Todd A. Ward, PhD, BCBA-D, LBA
The global COVID-19 pandemic has turned the world upside down. Unemployment is at record levels. Most of those who still have a job work from home. And parents have to adjust to their kids attending school from home. In the midst of such upheaval, it can be easy to get down on ourselves. That’s why a recent article published in Behavior Analysis and Practice offered suggestions for parents to increase their psychological well being and practice self compassion.
You can sometimes lose motivation by setting big goals that take a while to achieve, like “being a better parent” or “getting in shape.” Instead, give yourself a break and try focusing on the low hanging fruit – the smaller, easier, wins. This can include kissing your child on the head, taking the stairs more, or substituting that chocolate bar for almonds. Over time, small wins can add up.
Patterns and Trends Matter Most
Don’t beat yourself up over that doughnut. Instead, focus on the larger trend of eating fewer donuts over time. Some days may be better than others but it is the trend that is more important. You can also come to see coercive patterns with family members. One classic pattern is giving your child something they want so they immediately stop whatever it is they were doing that was bothering you. Over time, you risk making the problem worse even though you stopped it in the short term.
Establish Support Networks
Asking for help is sometimes frowned upon these days. Some see it as a sign of weakness. But in times such as these, reaching out and establishing a social support network can make all the difference. And reaching out is easier than ever in today’s social media age.
Practice Mindfulness and Acceptance
Like most other things, mindfulness and acceptance are skills that need practice. And you can practice these skills regardless of whatever else it is you are doing as a parent each day. One general strategy to promote mindfulness involves noticing your body and senses, especially your breathing. Acceptance, by contrast, involves recognizing that we must unavoidably experience unpleasant, or painful things. The authors define it as “an awareness of, and openness to, the inevitable sadness and stress that are part of life.” Most importantly, acceptance can be useful when you are beating yourself up as a parent because you feel you have made mistakes. Acceptance can give you some breathing room from your own mistakes, which allows self-compassion to enter.
Practice Cognitive Defusion
Humans have evolved language because it is extremely useful. And most of us take our own thoughts quite literally as “truth.” But sometimes language can get in the way. Defusion is a process of putting distance between you and your thoughts – recognizing your thoughts as only thoughts. One simple defusion practice is to reframe your thoughts from a fused perspective, such as “I am a horrible parent” to a defused perspective that sees the thought as just a thought, such as “I am having the thought that I am a horrible parent.” The latter is an objective description of a thought. The former is taking your thoughts literally, and making a few assumptions along the way. But our thoughts aren’t always “correct” and sometimes they can actually get in the way. Mindfulness practice can also help you defuse from your thoughts easier over time.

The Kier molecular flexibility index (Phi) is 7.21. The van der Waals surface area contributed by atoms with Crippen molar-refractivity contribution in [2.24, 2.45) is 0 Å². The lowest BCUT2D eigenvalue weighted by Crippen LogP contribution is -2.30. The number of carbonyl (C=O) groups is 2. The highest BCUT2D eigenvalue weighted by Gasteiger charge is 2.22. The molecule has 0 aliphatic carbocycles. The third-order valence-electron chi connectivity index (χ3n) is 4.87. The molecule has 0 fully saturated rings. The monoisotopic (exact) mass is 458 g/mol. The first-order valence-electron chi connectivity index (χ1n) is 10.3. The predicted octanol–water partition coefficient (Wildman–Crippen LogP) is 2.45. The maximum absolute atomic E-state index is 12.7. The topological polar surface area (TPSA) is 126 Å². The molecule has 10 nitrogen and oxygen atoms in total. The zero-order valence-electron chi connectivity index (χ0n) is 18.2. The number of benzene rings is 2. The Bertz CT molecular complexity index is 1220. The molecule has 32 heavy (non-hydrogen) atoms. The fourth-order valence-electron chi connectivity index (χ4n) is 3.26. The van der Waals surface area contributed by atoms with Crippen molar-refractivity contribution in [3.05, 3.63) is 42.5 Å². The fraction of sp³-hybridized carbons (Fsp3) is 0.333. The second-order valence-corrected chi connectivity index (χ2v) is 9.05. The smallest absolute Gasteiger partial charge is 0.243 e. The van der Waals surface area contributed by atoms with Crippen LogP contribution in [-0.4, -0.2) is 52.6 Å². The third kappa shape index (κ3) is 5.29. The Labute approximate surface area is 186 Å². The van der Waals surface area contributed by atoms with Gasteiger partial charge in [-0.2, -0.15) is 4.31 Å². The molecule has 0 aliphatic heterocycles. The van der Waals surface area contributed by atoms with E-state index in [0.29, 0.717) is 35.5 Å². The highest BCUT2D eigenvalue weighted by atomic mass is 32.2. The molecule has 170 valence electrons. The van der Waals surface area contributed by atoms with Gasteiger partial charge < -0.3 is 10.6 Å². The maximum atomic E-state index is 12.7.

For more details and tips be sure to check out the original article in Behavior Analysis in Practice, which is free to the public.
How are you practicing self-compassion during the pandemic? Let us know in the comments below and be sure to subscribe to bSci21 to receive the latest articles directly to your inbox!
Todd A. Ward, PhD, BCBA-D, LBA is a science writer, social philosopher, behavioral systems analyst, and the President and Founder of bSci21Media, LLC, which aims to connect behavioral science to the world in an engaging, non-academic way. Dr. Ward received his PhD in behavior analysis from the University of Nevada, Reno under Dr. Ramona Houmanfar. He has served as a Guest Associate Editor of the Journal of Organizational Behavior Management, and as an Editorial Board member of Behavior and Social Issues. His publications follow a theme of behavioral systems analysis, organizational performance, theory & philosophy, and language & cognition. He has also provided ABA services to children and adults with various developmental disabilities in day centers, in-home, residential, and school settings, and previously served as Faculty Director of Behavior Analysis Online at the University of North Texas. Dr. Ward can be reached at firstname.lastname@example.org